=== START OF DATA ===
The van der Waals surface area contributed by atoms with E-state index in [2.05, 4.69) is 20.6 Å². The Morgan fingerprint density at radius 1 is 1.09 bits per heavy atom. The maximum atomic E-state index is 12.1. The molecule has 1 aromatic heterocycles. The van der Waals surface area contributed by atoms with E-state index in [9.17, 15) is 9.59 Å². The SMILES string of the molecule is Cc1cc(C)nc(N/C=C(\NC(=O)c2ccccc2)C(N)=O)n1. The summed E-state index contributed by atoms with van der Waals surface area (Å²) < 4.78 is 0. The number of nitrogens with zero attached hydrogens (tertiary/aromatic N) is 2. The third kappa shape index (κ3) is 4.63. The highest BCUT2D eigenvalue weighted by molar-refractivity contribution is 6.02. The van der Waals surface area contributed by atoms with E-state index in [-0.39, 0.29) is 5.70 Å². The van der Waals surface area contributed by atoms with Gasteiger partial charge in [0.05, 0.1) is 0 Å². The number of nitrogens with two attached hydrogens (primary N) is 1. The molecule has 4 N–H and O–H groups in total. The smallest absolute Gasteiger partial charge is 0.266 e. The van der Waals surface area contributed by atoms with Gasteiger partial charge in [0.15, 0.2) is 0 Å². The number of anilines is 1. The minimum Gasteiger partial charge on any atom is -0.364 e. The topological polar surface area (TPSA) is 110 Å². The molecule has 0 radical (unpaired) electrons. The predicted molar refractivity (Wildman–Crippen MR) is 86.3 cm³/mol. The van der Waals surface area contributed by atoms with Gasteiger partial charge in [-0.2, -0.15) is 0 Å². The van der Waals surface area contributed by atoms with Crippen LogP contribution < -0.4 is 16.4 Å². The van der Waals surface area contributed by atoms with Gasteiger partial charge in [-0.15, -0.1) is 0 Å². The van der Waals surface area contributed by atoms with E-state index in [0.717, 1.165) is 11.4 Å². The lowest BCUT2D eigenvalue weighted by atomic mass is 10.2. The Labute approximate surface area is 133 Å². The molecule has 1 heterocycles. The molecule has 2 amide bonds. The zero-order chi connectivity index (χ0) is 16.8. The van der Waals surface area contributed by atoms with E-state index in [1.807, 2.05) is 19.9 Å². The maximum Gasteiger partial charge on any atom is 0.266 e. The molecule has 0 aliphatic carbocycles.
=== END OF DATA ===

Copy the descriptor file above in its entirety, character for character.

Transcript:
The van der Waals surface area contributed by atoms with E-state index in [2.05, 4.69) is 20.6 Å². The Morgan fingerprint density at radius 1 is 1.09 bits per heavy atom. The maximum atomic E-state index is 12.1. The molecule has 1 aromatic heterocycles. The van der Waals surface area contributed by atoms with E-state index in [9.17, 15) is 9.59 Å². The SMILES string of the molecule is Cc1cc(C)nc(N/C=C(\NC(=O)c2ccccc2)C(N)=O)n1. The summed E-state index contributed by atoms with van der Waals surface area (Å²) < 4.78 is 0. The number of nitrogens with zero attached hydrogens (tertiary/aromatic N) is 2. The third kappa shape index (κ3) is 4.63. The highest BCUT2D eigenvalue weighted by molar-refractivity contribution is 6.02. The van der Waals surface area contributed by atoms with E-state index in [-0.39, 0.29) is 5.70 Å². The van der Waals surface area contributed by atoms with Gasteiger partial charge in [0.05, 0.1) is 0 Å². The number of nitrogens with two attached hydrogens (primary N) is 1. The molecule has 4 N–H and O–H groups in total. The smallest absolute Gasteiger partial charge is 0.266 e. The van der Waals surface area contributed by atoms with Gasteiger partial charge in [0.15, 0.2) is 0 Å². The number of anilines is 1. The minimum Gasteiger partial charge on any atom is -0.364 e. The topological polar surface area (TPSA) is 110 Å². The molecule has 0 radical (unpaired) electrons. The predicted molar refractivity (Wildman–Crippen MR) is 86.3 cm³/mol. The van der Waals surface area contributed by atoms with Gasteiger partial charge in [-0.2, -0.15) is 0 Å². The van der Waals surface area contributed by atoms with Crippen LogP contribution < -0.4 is 16.4 Å². The van der Waals surface area contributed by atoms with Gasteiger partial charge in [-0.15, -0.1) is 0 Å². The van der Waals surface area contributed by atoms with E-state index in [0.717, 1.165) is 11.4 Å². The lowest BCUT2D eigenvalue weighted by atomic mass is 10.2. The Labute approximate surface area is 133 Å². The molecule has 1 heterocycles. The molecule has 2 amide bonds. The zero-order chi connectivity index (χ0) is 16.8. The van der Waals surface area contributed by atoms with E-state index in [1.807, 2.05) is 19.9 Å². The maximum Gasteiger partial charge on any atom is 0.266 e. The molecule has 0 aliphatic carbocycles.